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How often should I open new credit cards?

 
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September 30, 2013
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QHi Eva,

I heard that to have good credit you need to open a new credit card every two years or so. Is that true? I got my first credit card seven years ago, and I now have three total. I opened the other two this year. I'm not itching to open any more – but would it help my credit to get a new one every few years? — George

ADear George,

There are many strange credit score myths floating around out there, but you've definitely come across one of the more peculiar ones. No, no and no, you absolutely do not need to open a new credit card every two years to have good credit.Ask Eva

The myth may have arisen from a combination of facts that are correct in their own right, but become incorrect when combined. First, yes, you do need to have several active credit cards to maximize your credit score. Second, it's best not to apply for too many credit cards within a short period of time, so spacing out applications over a period of time, even two years or so, is a good idea.

However, that does not mean that you have to keep applying for credit cards every two years to maximize your credit score. On the contrary: In your case, with three credit cards total, you are in great shape. Unless you want to get another credit card to enjoy a greater variety of credit cards — such as a rewards credit card and a low-interest credit card — you don't need to do anything.

In fact, adding more credit cards can also hurt you. Here are some reasons applying for a new credit card could be counterproductive:

New credit and credit inquiries affect credit scores. Each time you apply for a credit card, the card issuer pulls a copy of your credit report, and this inquiry ends up on your credit report and temporarily dings your credit score. Credit inquiries fall under the “new credit” component of FICO scores, which accounts for 10 percent of your score. While a single inquiry every two years is not likely to hurt you, it's better to avoid inquiries for credit you don't really need. The new credit part of FICO scores also takes into account how many new credit accounts you have and how long it has been since you opened a new account. Opening too many accounts within a short period of time is generally viewed as a sign that the person may desperately need credit, and that's considered a big negative.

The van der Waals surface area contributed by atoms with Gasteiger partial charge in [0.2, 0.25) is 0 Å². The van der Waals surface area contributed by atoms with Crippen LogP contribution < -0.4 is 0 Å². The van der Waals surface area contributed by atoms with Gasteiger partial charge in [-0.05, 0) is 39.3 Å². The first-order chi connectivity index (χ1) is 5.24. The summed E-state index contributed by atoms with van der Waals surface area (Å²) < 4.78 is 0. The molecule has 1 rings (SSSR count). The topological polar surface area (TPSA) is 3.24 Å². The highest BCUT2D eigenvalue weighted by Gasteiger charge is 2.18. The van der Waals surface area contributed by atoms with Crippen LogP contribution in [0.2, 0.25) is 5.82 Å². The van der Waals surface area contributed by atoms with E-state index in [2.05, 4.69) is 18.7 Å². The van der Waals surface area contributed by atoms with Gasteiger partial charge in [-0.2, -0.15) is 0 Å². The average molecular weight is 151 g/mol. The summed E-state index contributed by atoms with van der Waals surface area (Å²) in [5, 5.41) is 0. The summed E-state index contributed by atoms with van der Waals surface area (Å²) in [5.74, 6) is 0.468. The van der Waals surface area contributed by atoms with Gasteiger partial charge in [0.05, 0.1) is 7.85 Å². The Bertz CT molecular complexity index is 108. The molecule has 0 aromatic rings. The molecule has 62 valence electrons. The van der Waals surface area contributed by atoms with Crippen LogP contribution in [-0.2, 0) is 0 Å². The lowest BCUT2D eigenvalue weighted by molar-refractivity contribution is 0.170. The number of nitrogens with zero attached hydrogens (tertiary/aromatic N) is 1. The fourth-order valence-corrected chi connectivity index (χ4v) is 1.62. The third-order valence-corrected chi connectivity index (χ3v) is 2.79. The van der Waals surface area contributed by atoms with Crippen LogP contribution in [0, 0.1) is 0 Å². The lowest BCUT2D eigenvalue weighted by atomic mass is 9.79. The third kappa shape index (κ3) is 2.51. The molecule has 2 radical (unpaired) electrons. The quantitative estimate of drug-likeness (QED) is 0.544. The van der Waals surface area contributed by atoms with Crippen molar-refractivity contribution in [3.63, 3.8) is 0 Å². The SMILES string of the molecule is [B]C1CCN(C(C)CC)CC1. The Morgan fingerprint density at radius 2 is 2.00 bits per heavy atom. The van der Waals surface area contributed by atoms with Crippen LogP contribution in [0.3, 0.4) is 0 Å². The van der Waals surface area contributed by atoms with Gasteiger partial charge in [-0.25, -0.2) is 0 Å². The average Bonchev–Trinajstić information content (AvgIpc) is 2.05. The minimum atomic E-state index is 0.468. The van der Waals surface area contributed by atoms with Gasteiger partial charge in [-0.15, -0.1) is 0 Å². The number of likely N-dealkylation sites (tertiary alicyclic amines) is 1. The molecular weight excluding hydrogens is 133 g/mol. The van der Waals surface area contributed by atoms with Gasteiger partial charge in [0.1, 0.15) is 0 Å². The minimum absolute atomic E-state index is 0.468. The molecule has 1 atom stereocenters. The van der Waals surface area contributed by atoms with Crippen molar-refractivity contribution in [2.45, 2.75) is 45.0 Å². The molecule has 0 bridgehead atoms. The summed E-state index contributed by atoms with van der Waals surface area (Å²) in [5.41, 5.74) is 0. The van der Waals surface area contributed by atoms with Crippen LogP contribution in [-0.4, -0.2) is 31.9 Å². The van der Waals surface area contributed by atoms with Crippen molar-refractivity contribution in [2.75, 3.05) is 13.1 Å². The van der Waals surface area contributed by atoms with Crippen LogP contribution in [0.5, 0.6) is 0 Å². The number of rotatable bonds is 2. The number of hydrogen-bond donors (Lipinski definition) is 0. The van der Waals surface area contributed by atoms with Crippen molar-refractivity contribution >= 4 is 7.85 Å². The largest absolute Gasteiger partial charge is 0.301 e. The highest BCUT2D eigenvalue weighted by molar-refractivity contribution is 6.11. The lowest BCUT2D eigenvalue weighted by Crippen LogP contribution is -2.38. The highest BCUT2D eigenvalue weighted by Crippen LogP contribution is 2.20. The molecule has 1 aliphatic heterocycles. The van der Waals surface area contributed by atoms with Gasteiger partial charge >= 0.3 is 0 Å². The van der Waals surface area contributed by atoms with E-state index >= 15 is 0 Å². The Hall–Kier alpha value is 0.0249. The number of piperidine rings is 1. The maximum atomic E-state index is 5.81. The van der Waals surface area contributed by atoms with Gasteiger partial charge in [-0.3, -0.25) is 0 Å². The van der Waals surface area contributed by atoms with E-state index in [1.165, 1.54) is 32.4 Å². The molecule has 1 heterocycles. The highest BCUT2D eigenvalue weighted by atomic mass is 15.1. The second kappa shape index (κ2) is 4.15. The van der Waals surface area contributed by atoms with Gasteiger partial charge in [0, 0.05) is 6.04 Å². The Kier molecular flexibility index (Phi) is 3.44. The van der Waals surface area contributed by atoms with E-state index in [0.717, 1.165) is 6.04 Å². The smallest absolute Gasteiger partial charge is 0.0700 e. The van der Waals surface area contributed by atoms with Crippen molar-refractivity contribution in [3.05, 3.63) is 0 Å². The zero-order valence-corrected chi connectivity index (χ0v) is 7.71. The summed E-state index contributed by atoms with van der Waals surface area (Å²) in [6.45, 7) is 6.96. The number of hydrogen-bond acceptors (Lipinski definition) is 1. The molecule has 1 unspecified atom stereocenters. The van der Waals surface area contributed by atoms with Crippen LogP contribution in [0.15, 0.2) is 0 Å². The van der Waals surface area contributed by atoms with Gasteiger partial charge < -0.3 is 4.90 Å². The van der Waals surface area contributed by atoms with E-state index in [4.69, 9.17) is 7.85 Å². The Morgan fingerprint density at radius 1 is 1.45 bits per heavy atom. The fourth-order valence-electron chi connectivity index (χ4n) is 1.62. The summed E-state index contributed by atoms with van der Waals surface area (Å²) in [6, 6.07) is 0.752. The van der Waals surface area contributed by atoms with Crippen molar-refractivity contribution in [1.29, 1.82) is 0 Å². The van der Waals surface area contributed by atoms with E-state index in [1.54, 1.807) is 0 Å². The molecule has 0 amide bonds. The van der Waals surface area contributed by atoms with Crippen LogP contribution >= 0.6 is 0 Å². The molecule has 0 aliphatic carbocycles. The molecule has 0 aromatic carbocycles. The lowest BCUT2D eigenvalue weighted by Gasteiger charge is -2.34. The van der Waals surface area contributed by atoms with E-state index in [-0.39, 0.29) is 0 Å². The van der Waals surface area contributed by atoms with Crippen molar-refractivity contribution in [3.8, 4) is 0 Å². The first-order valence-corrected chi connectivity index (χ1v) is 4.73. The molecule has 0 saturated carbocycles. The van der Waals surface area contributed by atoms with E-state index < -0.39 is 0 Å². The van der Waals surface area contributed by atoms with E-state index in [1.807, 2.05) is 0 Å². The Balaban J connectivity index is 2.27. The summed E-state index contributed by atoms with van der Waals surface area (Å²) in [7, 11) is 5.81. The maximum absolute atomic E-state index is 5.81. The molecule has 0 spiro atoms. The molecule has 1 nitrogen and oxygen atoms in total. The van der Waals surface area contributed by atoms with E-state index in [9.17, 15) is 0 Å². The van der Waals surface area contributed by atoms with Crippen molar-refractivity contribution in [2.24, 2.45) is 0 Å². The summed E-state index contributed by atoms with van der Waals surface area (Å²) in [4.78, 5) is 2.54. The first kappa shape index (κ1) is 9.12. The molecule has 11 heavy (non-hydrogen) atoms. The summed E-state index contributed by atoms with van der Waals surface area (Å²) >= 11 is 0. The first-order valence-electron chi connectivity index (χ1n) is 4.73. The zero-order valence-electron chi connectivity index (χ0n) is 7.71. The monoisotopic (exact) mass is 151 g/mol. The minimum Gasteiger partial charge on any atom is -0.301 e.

It's hard to juggle a lot of cards: Let's say you're 30 now. If you open a new card every two years until you're 60, you'll end up with 15 credit cards in addition to what you have now. That leaves you with a high (and possibly tempting) cumulative credit limit and a lot of cards to keep track of. It also leaves you in the position of having to cancel cards, which could hurt your credit, depending on how much debt you're carrying on other cards. Plus, canceling older cards can shorten the length of your credit history in the long run — another good way to hurt your score.

On the other hand, there are times when opening a new credit card can improve your credit score. Getting a larger overall credit limit across all your accounts can affect the credit utilization component of your credit score. This is a measure of how much of the available credit you are using, and it accounts for 30 percent of FICO scores. It's best to keep that ratio low by keeping your balances low, and having a larger cumulative credit limit  helps with that. But because you already have several credit cards, this may not be relevant, particularly if you don't carry balances on your credit cards.

Your best bet to improve your credit score is to stick with the credit cards you have and follow good credit management habits. These three easy practices will keep your score at its best:

  1. Create a stellar payment history. Payment history makes up 35 percent of your FICO score, so it has the most significant impact. To keep your payment history stellar, use all your credit cards regularly, pay all the bills on time and, ideally, pay the balance off in full each month.
  2. Keep balances low. If you must carry a balance over from month to month, always keep it below 30 percent of the limit (preferably lower), both on each card and across all your cards. High balances will affect your credit utilization ratio, and this is one of the ways people most commonly end up damaging their credit score without knowing it.
  3. Take advantage of regular credit limit upgrades. Most card issuers will agree to a credit limit increase once a year, as long as the payment history and credit usage on the account are exemplary. As you keep expanding your total credit limit, this will help build your score by increasing your total available credit. It will also make it easier to avoid dings to your score when you do need to carry a slightly larger balance.

To apply for a credit increase, call your card issuer once a year and ask if you're eligible for a credit limit upgrade. Some issuers allow you to make the request online. In some cases the issuer will be able to approve you for the increase without pulling your credit report. If they do need to pull your report before giving an answer, make sure to decline if you're planning on applying for another loan in the near future as a hard pull of your credit will ding your score by a few points for a short time.

Applying for another credit card occasionally won't hurt you, but, since you don't really need one, why bother? With the credit cards you already have, if you follow the simple practices above, you're well on the way to excellent credit.

Got a question for Eva? Send her an email.


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